Urban Institute: CHA Families and the Plan for Transformation
The Urban Institute provides high-quality research on economic and social policy, addressing topics such as education, employment, crime, and governance. This clutch of documents looks at the transformation of the Chicago Housing Authority and the provision of public housing in the city. The five briefs “describe key successes and challenges faced by CHA and its residents.” Titles address topics like “How Chicago’s Public Housing Transformation Can Inform Federal Policy?” and “Chronic Violence: Beyond the Developments.” Along with these insightful documents, you can also look over the Previous Briefs area. Here you will find “The Health Crisis for CHA Families,” “CHA After Wells-Where are the Residents Now?” and a dozen other briefs.
[Source: Scout Report, Volume 19, Number 17, April 26, 2013]
OECD Working Papers Series
The mantra of the Organisation for Economic Co-operation and Development (OECD) is “Better Policies for Better Lives.” OECD’s work spans the world and features a team of economists, sociologists, and others working on problems as diverse as higher education, access to clean water, and energy policy. The OECD Working Papers Series spans 19 crucial areas, including agriculture, development, environment, finance, and health care. You should definitely check out the Tourism papers, as they include the compelling work “Green Innovation in Tourism Services.” The Local Economic and Employment (LEED) papers are quite good as well, covering timely topics like urban governance and regional policy decision making. You can sign up to receive updates about new papers as they are released to the site.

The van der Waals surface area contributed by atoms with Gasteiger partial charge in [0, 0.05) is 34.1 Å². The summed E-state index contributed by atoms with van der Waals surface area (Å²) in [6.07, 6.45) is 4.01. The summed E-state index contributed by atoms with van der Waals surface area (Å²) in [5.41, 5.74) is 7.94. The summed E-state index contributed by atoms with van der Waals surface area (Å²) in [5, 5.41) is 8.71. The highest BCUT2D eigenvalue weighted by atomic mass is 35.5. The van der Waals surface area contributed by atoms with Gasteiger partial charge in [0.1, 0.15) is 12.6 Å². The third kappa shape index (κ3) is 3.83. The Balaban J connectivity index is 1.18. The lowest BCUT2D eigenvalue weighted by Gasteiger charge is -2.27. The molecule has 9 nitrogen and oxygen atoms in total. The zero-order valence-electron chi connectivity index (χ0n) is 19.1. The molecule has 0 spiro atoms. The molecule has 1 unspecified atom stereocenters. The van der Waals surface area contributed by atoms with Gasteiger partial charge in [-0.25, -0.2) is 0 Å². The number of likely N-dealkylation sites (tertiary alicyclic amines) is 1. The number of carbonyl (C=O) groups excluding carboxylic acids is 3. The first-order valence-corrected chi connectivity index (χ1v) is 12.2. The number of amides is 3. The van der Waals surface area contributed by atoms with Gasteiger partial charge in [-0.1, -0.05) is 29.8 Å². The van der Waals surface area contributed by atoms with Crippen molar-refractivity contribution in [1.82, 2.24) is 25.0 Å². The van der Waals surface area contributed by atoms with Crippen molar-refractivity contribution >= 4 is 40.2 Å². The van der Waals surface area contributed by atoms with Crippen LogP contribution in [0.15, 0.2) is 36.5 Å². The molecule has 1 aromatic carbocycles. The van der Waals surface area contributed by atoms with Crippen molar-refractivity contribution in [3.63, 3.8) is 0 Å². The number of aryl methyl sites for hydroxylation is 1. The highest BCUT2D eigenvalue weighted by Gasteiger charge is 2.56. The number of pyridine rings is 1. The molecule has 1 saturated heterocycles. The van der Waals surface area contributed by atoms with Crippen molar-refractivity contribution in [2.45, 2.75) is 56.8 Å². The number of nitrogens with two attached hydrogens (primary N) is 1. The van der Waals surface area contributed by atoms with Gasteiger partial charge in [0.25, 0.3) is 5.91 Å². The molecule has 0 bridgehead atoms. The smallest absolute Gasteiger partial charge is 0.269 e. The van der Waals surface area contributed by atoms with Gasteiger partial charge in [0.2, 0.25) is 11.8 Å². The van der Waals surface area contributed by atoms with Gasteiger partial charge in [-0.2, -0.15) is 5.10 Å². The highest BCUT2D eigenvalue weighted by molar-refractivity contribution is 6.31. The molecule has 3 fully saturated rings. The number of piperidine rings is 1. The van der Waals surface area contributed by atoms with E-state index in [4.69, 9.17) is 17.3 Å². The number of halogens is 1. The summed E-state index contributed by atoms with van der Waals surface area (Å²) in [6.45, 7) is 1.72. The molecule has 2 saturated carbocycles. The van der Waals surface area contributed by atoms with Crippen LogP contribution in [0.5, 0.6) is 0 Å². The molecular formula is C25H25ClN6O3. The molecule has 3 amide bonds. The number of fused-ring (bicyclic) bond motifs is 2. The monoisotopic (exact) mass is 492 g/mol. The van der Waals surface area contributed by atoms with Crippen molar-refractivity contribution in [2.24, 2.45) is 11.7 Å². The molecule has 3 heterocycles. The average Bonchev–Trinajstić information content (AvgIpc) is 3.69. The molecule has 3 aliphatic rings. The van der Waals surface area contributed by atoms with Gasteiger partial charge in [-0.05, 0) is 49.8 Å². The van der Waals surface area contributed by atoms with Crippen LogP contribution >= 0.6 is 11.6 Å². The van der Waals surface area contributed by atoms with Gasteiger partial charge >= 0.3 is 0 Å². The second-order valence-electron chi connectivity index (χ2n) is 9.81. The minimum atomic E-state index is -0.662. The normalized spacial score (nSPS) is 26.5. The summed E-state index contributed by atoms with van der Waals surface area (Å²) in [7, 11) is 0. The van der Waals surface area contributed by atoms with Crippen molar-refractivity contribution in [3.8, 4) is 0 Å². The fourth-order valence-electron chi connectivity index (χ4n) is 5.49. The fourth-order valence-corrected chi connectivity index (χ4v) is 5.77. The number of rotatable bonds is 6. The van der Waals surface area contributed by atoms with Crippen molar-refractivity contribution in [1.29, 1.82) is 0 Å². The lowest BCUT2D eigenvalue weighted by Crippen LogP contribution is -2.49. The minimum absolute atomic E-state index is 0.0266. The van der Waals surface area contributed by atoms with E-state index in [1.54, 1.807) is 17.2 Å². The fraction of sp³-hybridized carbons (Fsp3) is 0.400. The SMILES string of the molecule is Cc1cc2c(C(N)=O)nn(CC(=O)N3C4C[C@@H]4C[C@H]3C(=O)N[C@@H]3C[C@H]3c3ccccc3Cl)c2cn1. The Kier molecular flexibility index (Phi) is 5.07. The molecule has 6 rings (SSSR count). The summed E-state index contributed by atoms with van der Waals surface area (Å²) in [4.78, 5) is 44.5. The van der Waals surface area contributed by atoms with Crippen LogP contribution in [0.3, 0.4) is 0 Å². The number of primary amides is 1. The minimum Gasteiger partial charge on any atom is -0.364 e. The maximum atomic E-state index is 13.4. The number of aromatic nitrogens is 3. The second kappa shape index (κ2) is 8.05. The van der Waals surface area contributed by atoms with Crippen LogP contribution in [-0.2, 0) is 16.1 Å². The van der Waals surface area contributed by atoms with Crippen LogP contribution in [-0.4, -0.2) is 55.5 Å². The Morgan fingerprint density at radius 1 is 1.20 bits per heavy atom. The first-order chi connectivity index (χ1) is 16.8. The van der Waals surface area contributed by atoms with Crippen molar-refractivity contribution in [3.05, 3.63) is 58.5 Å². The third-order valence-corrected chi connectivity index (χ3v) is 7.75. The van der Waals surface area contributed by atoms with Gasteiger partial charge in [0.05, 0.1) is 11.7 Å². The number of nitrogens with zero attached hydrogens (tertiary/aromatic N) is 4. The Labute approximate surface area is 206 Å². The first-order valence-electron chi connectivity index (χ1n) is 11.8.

[Source: Scout Report, Volume 19, Number 18, May 3, 2013]
As the city of Chicago began the plan to transform its notoriously poorly-run Chicago Housing Authority in the early 1990s, many wondered what would become of its residents and the surrounding communities. This recent report from the Urban Institute looks into the “complex relationship between public housing transformation and crime in Chicago and Atlanta.” Authored by five different researchers at the Institute, this 11-page document takes a close look at crime rates in the communities that relocated public housing residents into private-market housing. The report notes that the effects were “not the simplistic relationship implied by media accounts, but rather a complex picture of declining crime rates in both cities, a small net decrease in violent crime citywide associated with the transformation efforts, but effects in some neighborhoods—those that received more than a few relocated households—that suggest that crime would have been lower in those neighborhoods had there been no public housing transformation.” The report includes a number of helpful charts and summary statistics, and it will be most useful to policy analysts and planners
[Source: The Scout Report, Volume 18, Number 16, April 20, 2012]
- The Rising Burden of Government Debt [Flash Player]
The Brookings Institution sponsors a wide range of work on the global economy, and this recent paper and analysis by Eswar Prasad and Mengjie Ding looks at the rising burden of government debt across the world. Released in November 2010, the piece uses international financial data and national GDP figures to look at the increase in government indebtedness from 2007 to 2010. During this period, the ratio of world debt to world GDP rose from 44 percent to 59 percent, and it is estimated that this ratio will reach 65 percent in 2015. So-called “advanced economies” (AEs) account for the bulk of the increase in global public debt since the start of this recent economic crisis and downturn…
- Cultural Shock [pdf]